My six year old daughter was working on a project for school this evening. She was decorating a Pringles can, what for, I don't know yet but can't wait to find out. My eight year old daughter, not one to be outdone, got her own Pringles can to decorate. It reminded me of myself at their age, and the kind of art I did...
I drew people. Lots and lots of people. They danced, flipped, dove into the water. They were always in some type of setting. Around a pool. On a stage. In a parade. Walking a dog. Watering plants. They were always doing something. Busy busy busy. Sometimes I would get it into my mind what the finished product was "supposed" to look like, which of course frustrated me because it NEVER looked like what I had imagined it would.
Which taught me to throw the idea of the perfect picture out the window. Bob Riseling at MCA used to tease us about this. We learned how to build cradles in his class and stretch raw canvas over top, pull around the sides and staple in the back for gallery wrapped canvases. I loved the woodshop. I loved the smell of burning wood and sawdust. I loved the power tools and sanders. Once stretched, nothing excited me more than gessoing. Once you gessoed you could feel the cotton absorb it, and it was transformed into a literal springboard for creativity. I was always excited to do the prep work for painting. Which brings me to his jest...once the perfect cradle is stretched, what do you paint on it? You've just spent hours building, gessoing, sanding some more...you must paint a masterpiece!!! We usually just stared at the pristinely stretched canvas too scared to touch it.
I miss the woodshop at MCA, dearly. I miss the intimacy of building my own structures, and feeling capable with power tools. I miss finishing a painting and knowing that I single-handedly produced this piece from start to finish all on my own, built from scratch. What I love is that I recognize now how much I appreciated the process. And I was really good at it, mainly because I had made some pretty big and costly mistakes in the beginning.
Today I get to watch my kids in action and see if I can pinpoint their strengths and weaknesses. I learn so much about myself from watching them. And I love how individual they are. Two years ago I took them over to our church one day after school. In the basement was a labyrinth in the shape of a Celtic Cross, candles adorned the decorative canvas drop cloth, soft Celtic music was playing, the lights were dim, and reading material was placed so we could learn about the path we were about to take. I had already walked this labyrinth, and wanted my girls to experience it for themselves.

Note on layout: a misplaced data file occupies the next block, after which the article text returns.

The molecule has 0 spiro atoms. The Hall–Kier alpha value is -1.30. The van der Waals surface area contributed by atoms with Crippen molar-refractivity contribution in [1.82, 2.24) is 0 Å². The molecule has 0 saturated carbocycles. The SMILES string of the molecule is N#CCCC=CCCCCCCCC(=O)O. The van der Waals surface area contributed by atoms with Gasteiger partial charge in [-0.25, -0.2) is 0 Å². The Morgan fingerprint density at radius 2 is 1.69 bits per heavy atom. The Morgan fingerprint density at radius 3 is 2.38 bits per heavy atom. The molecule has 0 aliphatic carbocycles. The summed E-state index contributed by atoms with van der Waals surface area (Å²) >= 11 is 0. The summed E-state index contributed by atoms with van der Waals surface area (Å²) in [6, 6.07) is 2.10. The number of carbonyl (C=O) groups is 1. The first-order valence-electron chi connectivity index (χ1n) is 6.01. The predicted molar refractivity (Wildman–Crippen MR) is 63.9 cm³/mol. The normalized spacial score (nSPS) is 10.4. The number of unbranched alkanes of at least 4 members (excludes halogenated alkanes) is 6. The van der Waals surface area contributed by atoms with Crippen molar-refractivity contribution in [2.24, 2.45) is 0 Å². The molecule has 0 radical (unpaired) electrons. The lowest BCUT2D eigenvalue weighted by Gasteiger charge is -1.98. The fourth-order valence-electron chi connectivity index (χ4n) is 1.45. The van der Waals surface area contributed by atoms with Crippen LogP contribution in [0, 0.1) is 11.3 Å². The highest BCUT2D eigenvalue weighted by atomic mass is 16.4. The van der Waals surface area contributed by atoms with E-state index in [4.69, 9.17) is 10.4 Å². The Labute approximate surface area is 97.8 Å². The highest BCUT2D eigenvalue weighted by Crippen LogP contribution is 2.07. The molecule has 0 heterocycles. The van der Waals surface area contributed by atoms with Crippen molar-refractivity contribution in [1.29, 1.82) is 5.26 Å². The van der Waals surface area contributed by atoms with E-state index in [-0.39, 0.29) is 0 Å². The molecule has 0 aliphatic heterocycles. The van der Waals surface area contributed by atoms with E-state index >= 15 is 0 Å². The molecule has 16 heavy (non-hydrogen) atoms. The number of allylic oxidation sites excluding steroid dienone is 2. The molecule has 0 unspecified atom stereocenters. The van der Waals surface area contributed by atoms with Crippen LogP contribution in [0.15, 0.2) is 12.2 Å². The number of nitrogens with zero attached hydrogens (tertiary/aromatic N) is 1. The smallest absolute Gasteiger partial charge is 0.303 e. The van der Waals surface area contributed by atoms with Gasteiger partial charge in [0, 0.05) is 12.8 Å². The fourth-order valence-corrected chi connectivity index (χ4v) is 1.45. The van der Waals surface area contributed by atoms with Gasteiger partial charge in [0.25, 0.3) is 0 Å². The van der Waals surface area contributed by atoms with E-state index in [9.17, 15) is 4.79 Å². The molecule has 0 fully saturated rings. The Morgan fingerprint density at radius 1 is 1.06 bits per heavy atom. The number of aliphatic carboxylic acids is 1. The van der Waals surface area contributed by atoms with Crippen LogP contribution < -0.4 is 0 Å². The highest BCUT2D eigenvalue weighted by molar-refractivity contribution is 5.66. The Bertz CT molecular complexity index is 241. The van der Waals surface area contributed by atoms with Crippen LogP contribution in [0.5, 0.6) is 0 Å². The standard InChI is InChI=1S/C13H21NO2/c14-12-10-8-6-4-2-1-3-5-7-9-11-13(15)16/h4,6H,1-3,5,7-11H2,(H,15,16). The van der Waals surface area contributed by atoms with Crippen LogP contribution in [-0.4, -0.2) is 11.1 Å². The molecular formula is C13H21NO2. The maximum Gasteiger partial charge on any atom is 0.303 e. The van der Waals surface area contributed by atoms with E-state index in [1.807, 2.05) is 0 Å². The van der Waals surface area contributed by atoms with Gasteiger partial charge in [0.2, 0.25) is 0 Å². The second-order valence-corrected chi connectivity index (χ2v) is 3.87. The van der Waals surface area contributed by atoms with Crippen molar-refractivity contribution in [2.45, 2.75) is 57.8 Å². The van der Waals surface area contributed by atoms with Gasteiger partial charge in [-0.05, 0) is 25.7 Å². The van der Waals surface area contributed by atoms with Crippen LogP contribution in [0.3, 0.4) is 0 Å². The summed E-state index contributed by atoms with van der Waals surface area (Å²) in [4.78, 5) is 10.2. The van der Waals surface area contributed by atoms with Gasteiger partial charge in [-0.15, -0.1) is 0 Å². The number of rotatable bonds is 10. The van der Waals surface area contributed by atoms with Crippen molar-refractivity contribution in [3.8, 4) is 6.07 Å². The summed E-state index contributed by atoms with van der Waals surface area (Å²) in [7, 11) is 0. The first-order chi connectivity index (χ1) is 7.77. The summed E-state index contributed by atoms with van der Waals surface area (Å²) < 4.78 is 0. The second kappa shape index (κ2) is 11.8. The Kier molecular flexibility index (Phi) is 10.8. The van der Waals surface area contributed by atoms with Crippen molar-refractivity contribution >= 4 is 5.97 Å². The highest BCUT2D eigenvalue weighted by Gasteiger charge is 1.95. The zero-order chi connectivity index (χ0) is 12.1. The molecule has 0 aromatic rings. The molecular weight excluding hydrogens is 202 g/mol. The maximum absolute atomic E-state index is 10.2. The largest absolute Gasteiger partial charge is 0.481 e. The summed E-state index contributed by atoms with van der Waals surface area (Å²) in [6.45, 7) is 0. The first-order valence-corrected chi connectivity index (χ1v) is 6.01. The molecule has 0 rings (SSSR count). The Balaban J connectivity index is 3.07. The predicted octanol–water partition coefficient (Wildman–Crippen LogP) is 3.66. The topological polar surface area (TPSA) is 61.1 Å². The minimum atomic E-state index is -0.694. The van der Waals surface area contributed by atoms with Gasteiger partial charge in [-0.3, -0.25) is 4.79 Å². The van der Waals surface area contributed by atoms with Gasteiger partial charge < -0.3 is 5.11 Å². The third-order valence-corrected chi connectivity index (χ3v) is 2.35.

My now eight year old sped through the labyrinth as fast as she could so she could get to the middle. Once she reached her destination in the middle, she sat cross-legged in the middle of the candles, placed her hands on her knees, closed her eyes, and began a meditation. She stayed perfectly still. While she was meditating, my now six year old walked slowly, taking deliberate steps through the labyrinth. She took her time, got to the middle, pivoted, and turned right back around to walk out. Her meditation was the journey itself. Both of them walked away from the experience cheerful and peaceful, I walked away thinking "wow, they were perfectly silent the whole time, and I've learned more about them by watching than if they had told me."
I was reminded about this tonight while watching them with their art projects, and seeing just how well they are beginning to understand their strengths and weaknesses. In the past, the eight year old would get so wrapped up in the finished product, that if it didn't turn out right she would toss it away. The six year old would get so wrapped up in the process that she could mix colors to the point of mud, and be discouraged because her picture didn't look like anything "pretty."
Tonight the eight year old was thoughtful without being a perfectionist. She chose her colors, mixed them, and painted a thorough base coat. And when the piece was too wet for her to do what she wanted next, we decided it was time to put it aside with a fresh approach tomorrow. The six year old worked slowly picking through scraps of fabric and handmade paper, lots of paint, and craft materials. I could tell she didn't know what she was going to do, she just knew she really liked the way the fabrics felt so she wanted to use them. Her piece turned into a beautiful sunset behind clouds cut from paper with a Japanese print, fabric doily flowers and an iridescent orange ground.
It's amazing the evolution that has taken place in them over the past two years. Some of us never come to these realizations about ourselves. Do we rush to the finish and skip the journey? Sometimes only to be disappointed in what awaits? Or do we spend so much time on the journey we never reach a destination?
For eleven years I waited to see Machu Picchu, and I chose to visit via the four day hike along the Inca Trail. I had built up this magical destination for so long in my mind that I was certain I would collapse in a fit of tears once I arrived. But I didn't. Instead I got out my sketchbook. When I returned to my hostel in Aguas Caliente and reflected on the trek, I realized that the entire trek itself, including Machu Picchu, was equally significant and important. A lot of blood, sweat, and tears went into the hike for me and all my companions. And we all agreed that we were expecting a big WOW factor once we reached our destination. But instead, we were blanketed in serenity with an enormous respect, gratefulness, humbleness and humility for the journey, and realization that the two went hand-in-hand.